Scott: You and I have been in the room where these discussions happen for awhile now. One recurring debate has centered on the use of digitized archival records by economists and political scientists. Roughly speaking, I would characterize the conversation as, Historian: You have no idea how noisy these data are and how biased is their selection into the archives. Social scientist: I understand at least some of that, and my fancy research design is intended to compensate.

Tracy: That sounds about right. I think it often boils down to one really fundamental issue: historians’ skepticism about numbers and social scientists’ doubts about textual evidence (please don’t call it anecdotal!). Somehow our “relationship discussions” always seem to revolve around some version of this problem. This is something I hope to explore in greater detail in future blogposts.

Scott: We had some variant of this in our session devoted to a new paper by Andrei Markevich, Natalya Naumenko, and Nancy Qian on the Stalin-era “Great Famine.” It’s really fascinating work that addresses an old question—whether Ukrainians, who died in enormous numbers during the famine, were targeted deliberately or merely caught up in a monumentally catastrophic policy. Many well-known historians have weighed in on this—Stephen Kotkin, Timothy Snyder, and Anne Applebaum come to mind—but Andrei, Natalya, and Nancy are the first to try to answer this question econometrically. (The working paper is online for those interested in their answer.)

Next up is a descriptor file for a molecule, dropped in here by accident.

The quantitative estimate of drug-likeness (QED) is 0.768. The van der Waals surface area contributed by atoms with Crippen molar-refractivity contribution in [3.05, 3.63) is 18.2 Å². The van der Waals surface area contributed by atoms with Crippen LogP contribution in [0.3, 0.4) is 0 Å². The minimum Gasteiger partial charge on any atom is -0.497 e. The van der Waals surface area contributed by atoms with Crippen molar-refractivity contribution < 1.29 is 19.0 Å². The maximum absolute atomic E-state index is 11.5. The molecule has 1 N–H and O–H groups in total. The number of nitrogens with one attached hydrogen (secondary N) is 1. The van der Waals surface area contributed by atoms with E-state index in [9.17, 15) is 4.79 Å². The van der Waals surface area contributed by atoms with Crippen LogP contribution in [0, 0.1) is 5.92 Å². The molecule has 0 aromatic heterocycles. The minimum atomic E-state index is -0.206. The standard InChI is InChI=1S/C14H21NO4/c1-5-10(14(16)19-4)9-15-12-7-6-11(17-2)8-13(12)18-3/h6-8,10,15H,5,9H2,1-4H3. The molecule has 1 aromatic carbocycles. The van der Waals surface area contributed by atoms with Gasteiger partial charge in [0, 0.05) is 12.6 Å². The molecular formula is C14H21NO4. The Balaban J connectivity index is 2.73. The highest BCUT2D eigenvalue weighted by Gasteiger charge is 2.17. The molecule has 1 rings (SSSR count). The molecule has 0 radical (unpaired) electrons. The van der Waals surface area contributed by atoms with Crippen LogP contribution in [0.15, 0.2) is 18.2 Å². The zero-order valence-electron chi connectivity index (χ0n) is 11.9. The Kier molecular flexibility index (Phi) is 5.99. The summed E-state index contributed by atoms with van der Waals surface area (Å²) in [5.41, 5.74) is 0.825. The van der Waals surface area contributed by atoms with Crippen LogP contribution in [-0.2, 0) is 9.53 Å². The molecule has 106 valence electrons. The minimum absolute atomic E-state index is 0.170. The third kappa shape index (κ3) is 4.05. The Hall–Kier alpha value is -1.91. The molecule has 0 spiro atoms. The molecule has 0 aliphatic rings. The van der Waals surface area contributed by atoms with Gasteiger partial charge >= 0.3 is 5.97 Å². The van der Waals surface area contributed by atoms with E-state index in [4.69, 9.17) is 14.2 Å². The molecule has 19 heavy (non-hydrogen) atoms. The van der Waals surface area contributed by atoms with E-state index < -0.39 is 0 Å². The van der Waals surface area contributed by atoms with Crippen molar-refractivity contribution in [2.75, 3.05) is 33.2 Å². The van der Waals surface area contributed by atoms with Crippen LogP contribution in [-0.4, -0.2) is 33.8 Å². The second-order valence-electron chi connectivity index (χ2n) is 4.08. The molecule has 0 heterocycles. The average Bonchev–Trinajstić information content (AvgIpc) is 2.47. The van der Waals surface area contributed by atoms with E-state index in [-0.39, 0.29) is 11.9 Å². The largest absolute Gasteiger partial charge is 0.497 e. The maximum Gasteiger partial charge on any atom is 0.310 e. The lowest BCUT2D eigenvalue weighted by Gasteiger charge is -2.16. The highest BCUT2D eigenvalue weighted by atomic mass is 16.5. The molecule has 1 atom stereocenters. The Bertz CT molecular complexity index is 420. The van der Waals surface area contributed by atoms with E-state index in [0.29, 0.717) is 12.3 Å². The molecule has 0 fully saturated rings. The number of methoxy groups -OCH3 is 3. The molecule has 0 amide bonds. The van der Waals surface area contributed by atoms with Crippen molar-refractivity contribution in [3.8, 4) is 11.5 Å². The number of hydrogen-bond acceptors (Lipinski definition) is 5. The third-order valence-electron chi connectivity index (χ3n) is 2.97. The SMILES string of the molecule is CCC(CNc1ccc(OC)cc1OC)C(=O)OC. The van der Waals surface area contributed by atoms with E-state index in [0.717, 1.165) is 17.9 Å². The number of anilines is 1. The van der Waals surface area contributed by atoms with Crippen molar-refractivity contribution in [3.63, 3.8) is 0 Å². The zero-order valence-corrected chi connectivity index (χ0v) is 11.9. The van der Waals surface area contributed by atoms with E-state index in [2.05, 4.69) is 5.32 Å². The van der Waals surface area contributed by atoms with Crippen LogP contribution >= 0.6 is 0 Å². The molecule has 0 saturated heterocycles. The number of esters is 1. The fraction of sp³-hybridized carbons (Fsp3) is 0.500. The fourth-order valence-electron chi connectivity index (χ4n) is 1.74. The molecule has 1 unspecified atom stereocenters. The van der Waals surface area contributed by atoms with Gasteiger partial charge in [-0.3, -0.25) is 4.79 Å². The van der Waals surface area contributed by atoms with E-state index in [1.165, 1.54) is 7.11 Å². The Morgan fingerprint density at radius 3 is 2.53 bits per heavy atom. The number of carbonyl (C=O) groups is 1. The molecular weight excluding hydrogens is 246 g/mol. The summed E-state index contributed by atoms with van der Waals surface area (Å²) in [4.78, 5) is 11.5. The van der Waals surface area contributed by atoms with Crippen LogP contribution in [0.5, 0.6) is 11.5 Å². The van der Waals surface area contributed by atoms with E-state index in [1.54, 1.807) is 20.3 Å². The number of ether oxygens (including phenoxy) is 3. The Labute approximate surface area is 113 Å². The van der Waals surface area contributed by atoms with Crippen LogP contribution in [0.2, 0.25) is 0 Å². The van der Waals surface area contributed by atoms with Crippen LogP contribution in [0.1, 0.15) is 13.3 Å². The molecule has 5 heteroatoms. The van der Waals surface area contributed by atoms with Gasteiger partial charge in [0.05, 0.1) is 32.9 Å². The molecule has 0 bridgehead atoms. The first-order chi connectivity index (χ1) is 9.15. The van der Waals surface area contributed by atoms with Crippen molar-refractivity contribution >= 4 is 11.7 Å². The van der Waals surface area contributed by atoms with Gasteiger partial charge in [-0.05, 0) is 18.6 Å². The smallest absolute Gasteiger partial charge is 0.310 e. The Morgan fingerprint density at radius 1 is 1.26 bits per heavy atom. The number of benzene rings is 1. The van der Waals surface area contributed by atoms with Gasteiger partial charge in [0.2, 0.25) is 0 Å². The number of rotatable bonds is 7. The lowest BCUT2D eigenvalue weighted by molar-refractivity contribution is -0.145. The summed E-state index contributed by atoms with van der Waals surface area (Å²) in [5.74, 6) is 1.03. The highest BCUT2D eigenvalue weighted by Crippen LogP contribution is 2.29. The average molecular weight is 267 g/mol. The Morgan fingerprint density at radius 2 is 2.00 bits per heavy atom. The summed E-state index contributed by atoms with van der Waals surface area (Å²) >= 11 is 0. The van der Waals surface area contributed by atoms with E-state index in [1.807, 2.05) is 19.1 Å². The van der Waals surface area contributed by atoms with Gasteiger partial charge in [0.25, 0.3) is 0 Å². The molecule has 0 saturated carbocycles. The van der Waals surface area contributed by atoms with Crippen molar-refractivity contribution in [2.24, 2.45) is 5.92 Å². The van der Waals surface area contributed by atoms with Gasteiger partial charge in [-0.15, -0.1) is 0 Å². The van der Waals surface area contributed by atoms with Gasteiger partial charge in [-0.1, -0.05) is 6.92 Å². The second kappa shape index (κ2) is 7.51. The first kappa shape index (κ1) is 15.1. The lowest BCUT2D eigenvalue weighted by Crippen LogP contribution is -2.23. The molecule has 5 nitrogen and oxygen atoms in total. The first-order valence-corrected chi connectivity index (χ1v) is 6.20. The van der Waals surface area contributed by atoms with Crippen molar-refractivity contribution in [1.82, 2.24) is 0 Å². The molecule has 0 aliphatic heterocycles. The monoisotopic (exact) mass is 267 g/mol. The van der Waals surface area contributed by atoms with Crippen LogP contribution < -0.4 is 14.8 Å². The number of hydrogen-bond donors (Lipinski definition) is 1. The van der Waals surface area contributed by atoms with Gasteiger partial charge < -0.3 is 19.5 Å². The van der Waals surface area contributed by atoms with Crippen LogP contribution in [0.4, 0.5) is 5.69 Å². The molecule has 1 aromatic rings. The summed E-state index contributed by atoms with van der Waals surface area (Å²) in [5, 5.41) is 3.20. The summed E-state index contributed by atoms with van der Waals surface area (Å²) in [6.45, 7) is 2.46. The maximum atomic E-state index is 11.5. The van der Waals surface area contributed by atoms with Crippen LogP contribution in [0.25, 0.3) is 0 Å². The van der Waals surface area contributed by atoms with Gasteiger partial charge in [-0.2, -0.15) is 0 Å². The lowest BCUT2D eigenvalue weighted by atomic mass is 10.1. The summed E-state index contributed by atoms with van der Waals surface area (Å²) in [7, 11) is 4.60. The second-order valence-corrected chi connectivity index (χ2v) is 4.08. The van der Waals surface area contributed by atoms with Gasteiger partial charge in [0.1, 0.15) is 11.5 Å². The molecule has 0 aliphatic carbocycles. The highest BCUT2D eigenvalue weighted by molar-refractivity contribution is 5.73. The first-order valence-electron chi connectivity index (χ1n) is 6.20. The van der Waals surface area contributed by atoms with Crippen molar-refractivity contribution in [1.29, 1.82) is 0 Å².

Tracy: Yes, it generated quite a lively discussion—heated at times (friendly heated!), but exactly the sort of thing we are striving for with this workshop. It is worth noting that many of those who participated in the discussion were continuing a debate on the same set of questions that had been initiated in person last year in Madison. I interpreted this as strong evidence that the workshop is facilitating sustained interactions across battle—er, disciplinary—lines.

Scott: Part of that discussion was whether we should be looking for comments by Stalin or others as evidence of intent, or whether we should let the numbers do the talking. We ended up in this sort of absurd situation where we could not agree on the meaning of the word “anecdote.”